April 27, 2009

Yeah, That's The Ticket

Sometimes, I’m tempted to add sound effects to Niagara Times. Just insert a big HTML button in the middle of a post that readers could hit and hear a sound effect that summed everything up. Today's, for instance, would play Jon Lovitz’s catch-phrase from Saturday Night Live, back when it was funny.

So it is with the latest news out of Paul Dyster’s dystopia: The Niagara Falls Planning Board has finally figured out what ails the Cataract City. It’s not corrupt city politicians running Niagara Falls like their own third-world fiefdom. It’s not a disproportionately high portion of the population being on some form of public assistance. (Did I say disproportionately? Try ludicrously. Ridiculously. Insanely.) It’s not that the current mayor thinks that dumping hundreds of thousands of dollars into “public art” in the center of a traffic circle is more pressing than repairing his crumbling roads.


It’s that the current zoning codes don’t allow 60-story buildings. That, the city planning board tells us, is what’s keeping the Niagara Falls economy down and preventing a renaissance in that city.

Now, say it with me: Yeah, that’s the ticket.

Look, I’m all for urban planning, but this seems a bit like putting the cart before the horse. The Seneca Niagara Casino’s hotel is the tallest building by far on the city skyline, and it’s only 27 stories tall. The United Office Building, which went up back in the 1920s, is shorter. The rest of the skyline generally tops out at six stories or less, with only one or two exceptions—and neither one of them is giving the casino a run for its money.

By the way, the Empire State Building is only 102 stories tall.

So, while the streets of Niagara Falls crumble and its economy continues to shrink (the Niagara Falls unemployment rate stands at 12.7%, which is the highest in the region—much higher than both Niagara County and the City of Buffalo), Mayor Dyster and his merry men build public art and pass zoning codes for skylines that no one is even pondering.

I realize, too, that there are those who will point to Canada’s booming skyline and say, “It could happen here.” Maybe. But maybe the fact that Clifton Hill doesn’t destroy your car’s alignment has something to do with it, too.

Mayor Dyster should spend his time worrying about things like water mains and blacktop, not his quixotic effort to duplicate the New York City skyline.

Come to think of it, that would be the ticket.


Mr. Pink said...

Paul Dyster is the worse kind of politician for a city like Niagara Falls. He's a dreamer in an era when there's no time or money for big dreams.

Fixing potholes isn't sexy, but it's the start of turning around the city to make it a place where people will go.

Remember Rudy Guiliani taking on the squeegee men in NYC? I'm sure that issue wasn't number one in the polls, but it began the process of making the city safer and cleaner.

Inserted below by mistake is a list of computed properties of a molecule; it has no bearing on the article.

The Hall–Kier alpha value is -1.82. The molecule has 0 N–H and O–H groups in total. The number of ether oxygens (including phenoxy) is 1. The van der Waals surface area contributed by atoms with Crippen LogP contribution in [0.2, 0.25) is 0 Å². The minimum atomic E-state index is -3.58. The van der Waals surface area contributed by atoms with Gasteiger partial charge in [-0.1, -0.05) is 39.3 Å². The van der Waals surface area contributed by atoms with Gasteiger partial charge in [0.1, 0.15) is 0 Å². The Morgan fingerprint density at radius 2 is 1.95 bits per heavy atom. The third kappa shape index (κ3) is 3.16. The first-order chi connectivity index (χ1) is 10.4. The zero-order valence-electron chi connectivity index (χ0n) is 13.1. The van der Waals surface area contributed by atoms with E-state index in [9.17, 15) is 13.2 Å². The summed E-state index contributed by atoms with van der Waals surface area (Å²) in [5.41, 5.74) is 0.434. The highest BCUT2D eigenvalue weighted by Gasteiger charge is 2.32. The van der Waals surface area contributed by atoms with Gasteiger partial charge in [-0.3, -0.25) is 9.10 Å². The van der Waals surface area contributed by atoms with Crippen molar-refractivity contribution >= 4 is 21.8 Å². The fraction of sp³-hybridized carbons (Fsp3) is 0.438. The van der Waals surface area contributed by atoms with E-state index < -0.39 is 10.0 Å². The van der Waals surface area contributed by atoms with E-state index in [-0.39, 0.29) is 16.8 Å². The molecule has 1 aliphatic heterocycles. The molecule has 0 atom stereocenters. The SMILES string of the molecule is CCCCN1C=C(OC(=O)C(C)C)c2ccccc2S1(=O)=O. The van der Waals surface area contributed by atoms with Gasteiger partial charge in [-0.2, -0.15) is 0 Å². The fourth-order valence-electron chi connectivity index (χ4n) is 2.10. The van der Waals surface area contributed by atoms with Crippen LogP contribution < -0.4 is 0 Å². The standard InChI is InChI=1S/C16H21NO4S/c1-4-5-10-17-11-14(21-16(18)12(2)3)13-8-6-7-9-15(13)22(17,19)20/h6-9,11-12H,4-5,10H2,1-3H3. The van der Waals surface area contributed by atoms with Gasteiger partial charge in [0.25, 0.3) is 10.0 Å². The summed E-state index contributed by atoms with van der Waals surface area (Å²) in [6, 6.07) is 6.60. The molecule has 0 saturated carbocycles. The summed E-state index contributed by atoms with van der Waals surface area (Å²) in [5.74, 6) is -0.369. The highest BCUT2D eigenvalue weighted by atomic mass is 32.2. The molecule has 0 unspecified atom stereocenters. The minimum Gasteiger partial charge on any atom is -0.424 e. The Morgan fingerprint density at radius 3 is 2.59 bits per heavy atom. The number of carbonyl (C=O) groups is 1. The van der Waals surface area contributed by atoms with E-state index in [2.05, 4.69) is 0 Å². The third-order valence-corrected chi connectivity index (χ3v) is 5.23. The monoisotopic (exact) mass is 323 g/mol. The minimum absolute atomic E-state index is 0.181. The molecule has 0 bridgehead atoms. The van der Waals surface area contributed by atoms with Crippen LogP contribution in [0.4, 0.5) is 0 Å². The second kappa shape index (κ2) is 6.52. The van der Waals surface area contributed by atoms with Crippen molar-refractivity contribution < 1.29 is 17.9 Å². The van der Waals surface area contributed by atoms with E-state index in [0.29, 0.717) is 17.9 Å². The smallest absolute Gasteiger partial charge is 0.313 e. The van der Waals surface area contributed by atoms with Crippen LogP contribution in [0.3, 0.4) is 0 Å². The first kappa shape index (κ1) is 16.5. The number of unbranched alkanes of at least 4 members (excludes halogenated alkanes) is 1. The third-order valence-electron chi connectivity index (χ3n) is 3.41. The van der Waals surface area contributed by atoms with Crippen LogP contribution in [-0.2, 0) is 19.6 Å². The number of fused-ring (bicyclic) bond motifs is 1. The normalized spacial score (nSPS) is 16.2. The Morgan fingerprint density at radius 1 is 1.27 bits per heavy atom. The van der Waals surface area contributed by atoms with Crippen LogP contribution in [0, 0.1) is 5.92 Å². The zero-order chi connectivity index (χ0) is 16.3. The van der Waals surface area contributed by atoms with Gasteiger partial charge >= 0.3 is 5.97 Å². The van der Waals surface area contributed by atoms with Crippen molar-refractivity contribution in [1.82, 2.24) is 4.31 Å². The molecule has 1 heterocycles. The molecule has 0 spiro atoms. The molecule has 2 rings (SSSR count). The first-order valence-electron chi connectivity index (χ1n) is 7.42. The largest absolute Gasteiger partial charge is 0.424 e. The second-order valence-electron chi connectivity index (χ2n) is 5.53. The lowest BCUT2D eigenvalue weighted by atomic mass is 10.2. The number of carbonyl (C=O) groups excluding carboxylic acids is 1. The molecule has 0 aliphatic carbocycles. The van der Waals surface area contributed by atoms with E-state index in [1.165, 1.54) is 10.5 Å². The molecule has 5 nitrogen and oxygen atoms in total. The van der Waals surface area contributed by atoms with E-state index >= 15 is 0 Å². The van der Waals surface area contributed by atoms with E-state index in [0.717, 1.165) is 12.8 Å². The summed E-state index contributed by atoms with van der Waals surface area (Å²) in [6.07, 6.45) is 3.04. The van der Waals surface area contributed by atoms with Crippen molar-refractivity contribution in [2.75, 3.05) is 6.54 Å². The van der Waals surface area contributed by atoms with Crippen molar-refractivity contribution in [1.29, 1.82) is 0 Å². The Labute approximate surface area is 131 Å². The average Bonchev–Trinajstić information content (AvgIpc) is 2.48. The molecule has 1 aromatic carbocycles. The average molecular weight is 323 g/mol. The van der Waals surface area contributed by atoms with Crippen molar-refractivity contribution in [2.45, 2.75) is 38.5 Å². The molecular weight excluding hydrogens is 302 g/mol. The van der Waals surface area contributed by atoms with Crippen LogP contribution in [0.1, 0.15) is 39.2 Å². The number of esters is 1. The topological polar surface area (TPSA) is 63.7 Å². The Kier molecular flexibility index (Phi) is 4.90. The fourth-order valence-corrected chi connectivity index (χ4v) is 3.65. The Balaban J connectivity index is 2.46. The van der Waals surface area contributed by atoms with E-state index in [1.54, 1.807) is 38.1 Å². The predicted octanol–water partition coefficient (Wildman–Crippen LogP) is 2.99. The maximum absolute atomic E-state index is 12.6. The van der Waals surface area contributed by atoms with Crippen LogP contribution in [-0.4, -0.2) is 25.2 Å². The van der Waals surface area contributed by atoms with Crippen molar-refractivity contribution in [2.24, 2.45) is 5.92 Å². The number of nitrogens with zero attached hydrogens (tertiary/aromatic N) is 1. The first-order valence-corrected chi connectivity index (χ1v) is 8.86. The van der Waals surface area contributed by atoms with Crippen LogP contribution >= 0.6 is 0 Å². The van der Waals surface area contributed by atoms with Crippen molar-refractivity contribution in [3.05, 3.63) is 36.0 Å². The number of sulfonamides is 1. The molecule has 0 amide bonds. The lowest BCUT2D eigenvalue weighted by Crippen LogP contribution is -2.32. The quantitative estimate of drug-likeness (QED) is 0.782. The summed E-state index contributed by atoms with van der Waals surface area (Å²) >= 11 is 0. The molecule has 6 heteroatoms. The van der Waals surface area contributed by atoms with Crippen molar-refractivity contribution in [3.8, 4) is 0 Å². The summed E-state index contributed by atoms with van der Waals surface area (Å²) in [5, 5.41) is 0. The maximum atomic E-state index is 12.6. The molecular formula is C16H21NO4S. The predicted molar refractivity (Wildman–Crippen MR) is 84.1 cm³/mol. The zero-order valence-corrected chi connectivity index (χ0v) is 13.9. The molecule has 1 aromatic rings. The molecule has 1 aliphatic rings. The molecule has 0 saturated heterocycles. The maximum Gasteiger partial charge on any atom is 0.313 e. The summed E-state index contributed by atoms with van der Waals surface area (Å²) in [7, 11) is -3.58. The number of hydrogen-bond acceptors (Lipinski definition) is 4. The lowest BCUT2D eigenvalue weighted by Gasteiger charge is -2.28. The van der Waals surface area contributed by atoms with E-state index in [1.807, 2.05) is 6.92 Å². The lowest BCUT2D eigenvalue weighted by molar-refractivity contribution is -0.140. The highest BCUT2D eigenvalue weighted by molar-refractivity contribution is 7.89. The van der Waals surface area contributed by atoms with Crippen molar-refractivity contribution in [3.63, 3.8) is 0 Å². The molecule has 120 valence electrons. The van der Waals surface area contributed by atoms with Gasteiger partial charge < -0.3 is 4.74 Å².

Dyster just doesn't seem to have it in him to roll up his sleeves and do the grunt work.

Larry Castellani said...

Where has the survival state of mind gotten NF? Maybe they do need a dreamer or at least someone who thinks world class even if they are only at trailer park status. Surely the pot hole problem can be delegated, can’t it? And if it can’t, then he does have some administrative work to do. But if he were practical and started ‘fixing potholes’ would you pull a ‘Rush Limbaugh’ on him then and criticize his lack of inspiration and sense of possibility? Are you really looking at the whole of what he’s doing and where he’s going or just playing the power game of destructive politics as usual personified in present time national Republican politics.

Mr. Pink said...

Really, Larry? I was simply commenting that at the local level, particularly in a city like Niagara Falls that has so many needs, you need a leader who can accomplish the little things to restore people's faith in government and begin the mind change that has to be a part of turning Niagara Falls around.

Certainly you can understand that there may be no higher level responsibility for a local official than delivery of quality services?

Larry Castellani said...

Of course you’re right about the responsibility for “quality services” but you’ve got to admit the problem with Niagara Falls goes far beyond the delivery of services question. If they had something to be proud of they might be proud enough to be concerned about seeing to the mayor maintaining the city’s basic services. …. I don’t think that people’s faith in government can be restored at the level needed to get them to actually participate in the democracy and government by their seeing the potholes done efficiently. That faith could be restored only if gov facilitates a transformation that really makes a difference in the quality of the city as a functioning whole. What the people have lost faith in is the exploitative, parasitic business people (and state agencies) who have used the city for private profit while talking out of the other side of their mouths about the mythical virtues of the free market.